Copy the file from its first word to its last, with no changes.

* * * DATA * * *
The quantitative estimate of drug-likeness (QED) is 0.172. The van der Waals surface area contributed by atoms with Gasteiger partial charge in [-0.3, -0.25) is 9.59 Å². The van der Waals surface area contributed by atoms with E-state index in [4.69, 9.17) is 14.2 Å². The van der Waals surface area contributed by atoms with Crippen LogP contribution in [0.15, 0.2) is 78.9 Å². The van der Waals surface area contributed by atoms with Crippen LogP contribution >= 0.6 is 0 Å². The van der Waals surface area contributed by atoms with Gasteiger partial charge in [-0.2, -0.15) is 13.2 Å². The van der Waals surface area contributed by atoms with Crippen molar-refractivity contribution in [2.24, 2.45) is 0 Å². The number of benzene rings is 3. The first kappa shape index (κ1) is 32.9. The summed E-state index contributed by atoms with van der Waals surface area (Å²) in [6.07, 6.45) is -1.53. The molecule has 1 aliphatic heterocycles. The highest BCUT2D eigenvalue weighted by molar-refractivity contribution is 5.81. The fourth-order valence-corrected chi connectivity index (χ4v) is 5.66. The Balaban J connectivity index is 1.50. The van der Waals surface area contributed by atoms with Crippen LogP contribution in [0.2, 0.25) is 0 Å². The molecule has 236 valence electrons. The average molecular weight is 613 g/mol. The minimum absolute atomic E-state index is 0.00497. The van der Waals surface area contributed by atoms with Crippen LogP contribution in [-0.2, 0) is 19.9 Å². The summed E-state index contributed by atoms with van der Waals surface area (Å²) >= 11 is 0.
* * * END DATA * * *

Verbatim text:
The quantitative estimate of drug-likeness (QED) is 0.172. The van der Waals surface area contributed by atoms with Gasteiger partial charge in [-0.3, -0.25) is 9.59 Å². The van der Waals surface area contributed by atoms with E-state index in [4.69, 9.17) is 14.2 Å². The van der Waals surface area contributed by atoms with Crippen LogP contribution in [0.15, 0.2) is 78.9 Å². The van der Waals surface area contributed by atoms with Crippen LogP contribution >= 0.6 is 0 Å². The van der Waals surface area contributed by atoms with Gasteiger partial charge in [-0.2, -0.15) is 13.2 Å². The van der Waals surface area contributed by atoms with Crippen molar-refractivity contribution in [2.24, 2.45) is 0 Å². The number of benzene rings is 3. The first kappa shape index (κ1) is 32.9. The summed E-state index contributed by atoms with van der Waals surface area (Å²) in [6.07, 6.45) is -1.53. The molecule has 1 aliphatic heterocycles. The highest BCUT2D eigenvalue weighted by molar-refractivity contribution is 5.81. The fourth-order valence-corrected chi connectivity index (χ4v) is 5.66. The Balaban J connectivity index is 1.50. The van der Waals surface area contributed by atoms with Crippen LogP contribution in [0.2, 0.25) is 0 Å². The molecule has 236 valence electrons. The average molecular weight is 613 g/mol. The minimum absolute atomic E-state index is 0.00497. The van der Waals surface area contributed by atoms with Crippen LogP contribution in [-0.2, 0) is 19.9 Å². The summed E-state index contributed by atoms with van der Waals surface area (Å²) >= 11 is 0.